Sidebar: 'Numbers Do Matter'
Looking at the hologram, Vice Admiral Ulysses S. Grant, U.S. Navy, could scarcely believe the pace of the battle unfolding before him. He had begun with overwhelming combat power at his disposal, and despite the violent consequences of the past eight hours of battle—which previously had been gamed and modeled—his task force was well positioned to take the fight to the enemy. He still had 200 miles to go to reach his best position to strike decisively ashore and even longer before the Marines would be maneuvering against the first of their many objectives. The contested littoral, once a narrow band extending tens of miles off the adversary's coastline, now was a battlespace hundreds of miles deep, transformed by an overlapping and sophisticated defense. Transiting this area was perilous but necessary.
Vice Admiral Grant now was ready to begin a video teleconference with his theater commander-in-chief (CinC), to give a personal after-action report and to recommend that the mission proceed as planned. Waiting for the CinC, Grant thought back to his days as a commander on the Chief of Naval Operations' staff in the late 1990s, and to the numerous debates he had participated in on the size and shape of the future force. Everyone had known then that a turning point in naval warfare was coming, and most realized that there was a limited window of opportunity in which to prepare—even if they didn't know precisely when that window would close. He was thankful that the Navy and the nation had seized that fleeting opportunity. The nation's ability to influence world events rested on the decisions they had made back then.
Today, the United States is master of the seas. Unless we adapt our Navy for future war fighting in contested, close-in waters, however, we risk our ability to influence events. The good news is that we see the change coming, there is some undetermined time to respond, and there is a growing consensus on what action is needed to ensure our continued military potency along the world's littorals.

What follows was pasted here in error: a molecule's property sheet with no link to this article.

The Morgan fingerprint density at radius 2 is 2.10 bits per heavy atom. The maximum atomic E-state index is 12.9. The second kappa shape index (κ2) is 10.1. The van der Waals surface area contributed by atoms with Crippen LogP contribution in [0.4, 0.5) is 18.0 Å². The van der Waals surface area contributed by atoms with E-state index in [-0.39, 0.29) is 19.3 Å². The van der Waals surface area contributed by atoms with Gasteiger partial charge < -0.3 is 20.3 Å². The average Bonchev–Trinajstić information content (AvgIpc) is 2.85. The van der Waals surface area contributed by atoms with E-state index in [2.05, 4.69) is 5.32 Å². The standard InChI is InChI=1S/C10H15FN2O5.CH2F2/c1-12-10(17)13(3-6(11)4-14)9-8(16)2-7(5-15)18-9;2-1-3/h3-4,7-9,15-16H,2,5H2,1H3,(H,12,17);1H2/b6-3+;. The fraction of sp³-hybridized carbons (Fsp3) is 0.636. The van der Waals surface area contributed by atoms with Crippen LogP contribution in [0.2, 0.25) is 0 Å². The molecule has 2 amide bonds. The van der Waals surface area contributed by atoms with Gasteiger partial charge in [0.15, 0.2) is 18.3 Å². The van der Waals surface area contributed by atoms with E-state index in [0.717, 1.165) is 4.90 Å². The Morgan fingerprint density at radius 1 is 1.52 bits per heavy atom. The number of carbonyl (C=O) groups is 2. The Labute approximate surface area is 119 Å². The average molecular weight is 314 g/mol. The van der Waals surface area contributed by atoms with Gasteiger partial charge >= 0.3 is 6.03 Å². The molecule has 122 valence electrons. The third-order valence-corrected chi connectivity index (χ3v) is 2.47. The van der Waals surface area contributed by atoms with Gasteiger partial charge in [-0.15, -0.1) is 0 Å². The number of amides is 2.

For a force to be relevant it must have utility to the nation. Because we want our wars to be fought forward, this utility rests on two equally important pillars: the ability to gain and sustain access to the battlespace, and the capability to exploit that access. As the tools available for access denial become available to potential enemies, we will need a force balanced for both pillars.
To put the future warfighting environment in perspective, we must consider four navies: the Navy of history; the Navy that operates at sea today; the Navy that is being acquired today for use tomorrow (the Program Navy); and the Navy after Next, which will follow the Program Navy. We ignore any one of these at our peril. Indeed, we must work on the conceptual development of the Navy after Next even as we are proceeding with the physical development of the Program Navy.
Four related factors are converging that will affect our decisions on the size and shape of the Navy after Next:
- Adoption of network-centric warfare as the U.S. Navy's organizing principle and ultimately as the principle for joint and combined operations
- The need for assured access to the Navy's traditional operating domains on, above, and below the sea, in blue water and the littorals, as well to the newer operating domains of space and cyberspace
- The need for an increase in the numbers of ships, aircraft, sensors, and unmanned vehicles to ensure a force size and balance able to prevail both in the littoral warfighting environment and in peacetime engagement
- Technologies creating new rule sets and opportunities
The Littoral Environment in the Missile Age
Following World War II, the U.S. Navy found itself operating under a rule set dominated by four elements: nuclear weapons, a threatening bipolar world, a reliance on the sea as a sanctuary, and a procurement process dominated by cost-benefit analysis. The basic rule was to maximize combat power per dollar in a fleet of specified size.